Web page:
Now, you and I are not living in a country where people are being put to death for their faith. But we are seeing disturbing government encroachment on basic liberties, including the first freedom - freedom of religion. Our bishops give seven examples. I have placed a summary in today's bulletin. Our bishops are asking us to join them in pushing back. We do this by praying and by studying these issues.*** Our first prayer of course is gratitude for the freedoms we enjoy. Ultimately those freedoms don't come from the government, but from God himself.****
We are at the beginning of the Fortnight for Freedom that will culminate on July 4. Today we celebrate the great herald of freedom - John the Baptist. He points the way to ultimate freedom - Jesus. And he teaches the steps to freedom: Virtue ("repent"), Solidarity ("share with the poor") and, when government encroaches on basic freedoms, push back. Amen.

*Charles Murray identified four "founding virtues." He writes "Two of them are virtues in themselves - industriousness and honesty - and two of them refer to institutions through which right behavior is nurtured - marriage and religion." In his book "Coming Apart: The State of White America, 1960-2010," he uses sociological studies to demonstrate how we are losing those virtues - and how that loss is changing our country. As they say, it ain't a pretty picture. I found the book very thought provoking, especially for us who have the task of teaching those virtues.

Another perhaps surprising book on the relationship of virtue and democracry is: "Why Catholicism Matters: How Catholic Virtues Can Reshape Society in the 21st Century" by Bill Donohue. He has a nice quote from Fareed Zakaria:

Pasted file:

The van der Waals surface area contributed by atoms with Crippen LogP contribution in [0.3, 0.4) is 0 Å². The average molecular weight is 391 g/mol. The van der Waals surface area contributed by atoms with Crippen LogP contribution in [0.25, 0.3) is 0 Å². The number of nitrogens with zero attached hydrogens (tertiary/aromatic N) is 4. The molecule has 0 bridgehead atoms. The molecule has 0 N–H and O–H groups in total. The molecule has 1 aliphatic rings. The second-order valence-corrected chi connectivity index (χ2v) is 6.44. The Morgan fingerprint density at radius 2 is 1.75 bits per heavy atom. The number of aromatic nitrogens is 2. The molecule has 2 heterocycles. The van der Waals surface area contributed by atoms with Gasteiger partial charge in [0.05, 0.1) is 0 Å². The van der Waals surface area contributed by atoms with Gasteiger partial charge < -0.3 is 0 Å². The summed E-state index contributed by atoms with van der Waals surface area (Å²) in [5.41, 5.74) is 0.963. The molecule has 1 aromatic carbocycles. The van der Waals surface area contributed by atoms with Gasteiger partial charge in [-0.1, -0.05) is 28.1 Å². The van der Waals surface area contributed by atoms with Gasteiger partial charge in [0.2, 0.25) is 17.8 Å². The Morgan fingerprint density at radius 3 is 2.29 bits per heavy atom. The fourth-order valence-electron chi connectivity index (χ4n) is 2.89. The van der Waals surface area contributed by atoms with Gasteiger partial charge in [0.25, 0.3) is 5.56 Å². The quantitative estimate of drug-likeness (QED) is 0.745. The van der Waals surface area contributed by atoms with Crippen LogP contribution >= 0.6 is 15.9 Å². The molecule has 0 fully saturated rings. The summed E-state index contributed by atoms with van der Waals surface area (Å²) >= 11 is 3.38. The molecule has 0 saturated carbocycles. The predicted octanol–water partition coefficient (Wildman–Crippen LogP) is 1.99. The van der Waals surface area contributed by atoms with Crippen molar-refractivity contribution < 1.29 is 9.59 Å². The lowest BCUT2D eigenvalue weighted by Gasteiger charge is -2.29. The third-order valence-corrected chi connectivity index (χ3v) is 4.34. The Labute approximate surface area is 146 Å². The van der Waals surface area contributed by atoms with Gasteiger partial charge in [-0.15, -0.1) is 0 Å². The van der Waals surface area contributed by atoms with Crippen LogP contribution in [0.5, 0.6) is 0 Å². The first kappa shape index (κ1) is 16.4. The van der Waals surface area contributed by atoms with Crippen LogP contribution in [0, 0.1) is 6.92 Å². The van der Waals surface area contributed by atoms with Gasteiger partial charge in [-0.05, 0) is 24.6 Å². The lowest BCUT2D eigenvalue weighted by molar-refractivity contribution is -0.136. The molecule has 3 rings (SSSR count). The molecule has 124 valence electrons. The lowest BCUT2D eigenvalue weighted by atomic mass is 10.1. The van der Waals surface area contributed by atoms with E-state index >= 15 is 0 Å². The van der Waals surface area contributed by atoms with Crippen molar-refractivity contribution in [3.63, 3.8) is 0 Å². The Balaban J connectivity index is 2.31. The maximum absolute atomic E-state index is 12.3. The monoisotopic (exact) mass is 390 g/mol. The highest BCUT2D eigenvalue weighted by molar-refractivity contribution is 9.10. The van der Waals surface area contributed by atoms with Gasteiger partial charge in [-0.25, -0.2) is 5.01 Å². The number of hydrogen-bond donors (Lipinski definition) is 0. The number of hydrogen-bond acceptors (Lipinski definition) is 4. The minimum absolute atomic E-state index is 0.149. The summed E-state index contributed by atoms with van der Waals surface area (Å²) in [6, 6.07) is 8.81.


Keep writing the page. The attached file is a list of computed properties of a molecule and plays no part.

"Greece was not the birthplace of liberty as we know it. Liberty in the modern world is first and foremost the freedom of the individual from arbitrary authority, which has meant, for most of history, from brute power of the state." Zakaria puts his finger on how this first evolved: "The Catholic Church was the first major institution in history that was independent of temporal authority and willing to challenge it. By doing this it cracked the edifice of state power, and in nooks and crannies individual liberty began to grow." For this reason, he concludes that "the rise of the Christian Church is, in my view, the first important source of liberty in the West--and hence the world."

**Peter O'Toole gave a wonderful portrayal of Father Magallanes in the new movie For Greater Glory.

 ***Here is the Fortnight daily prayer:

 Almighty God, Father of all nations, For freedom you have set us free in Christ Jesus (Gal 5:1).
We praise and bless you for the gift of religious liberty,
the foundation of human rights, justice, and the common good.
Grant to our leaders the wisdom to protect and promote our liberties;
By your grace may we have the courage to defend them, for ourselves and for all those who live in this blessed land.
We ask this through the intercession of Mary Immaculate, our patroness,
and in the name of your Son, our Lord Jesus Christ, in the unity of the Holy Spirit, with whom you live and reign, one God, for ever and ever. Amen.

****An online sample homily states it this way:

Our Bishops have identified several attacks on religious liberty. The mandate of the Department of Health and Human Services that all employers, including Catholic agencies, provide health insurance for contraception, sterilization and abortion-inducing drugs, is a national assault on religious liberty without precedent in our history.
There are other worrying measures at the state and local level too, notably laws which prohibit the spiritual and charitable assistance given by the Church to undocumented immigrants.

When the government says that we must do what our faith forbids us to do, or when it says we cannot do what our faith mandates us to do – then we too might be called to have the courage of John the Baptist to refuse those unjust orders.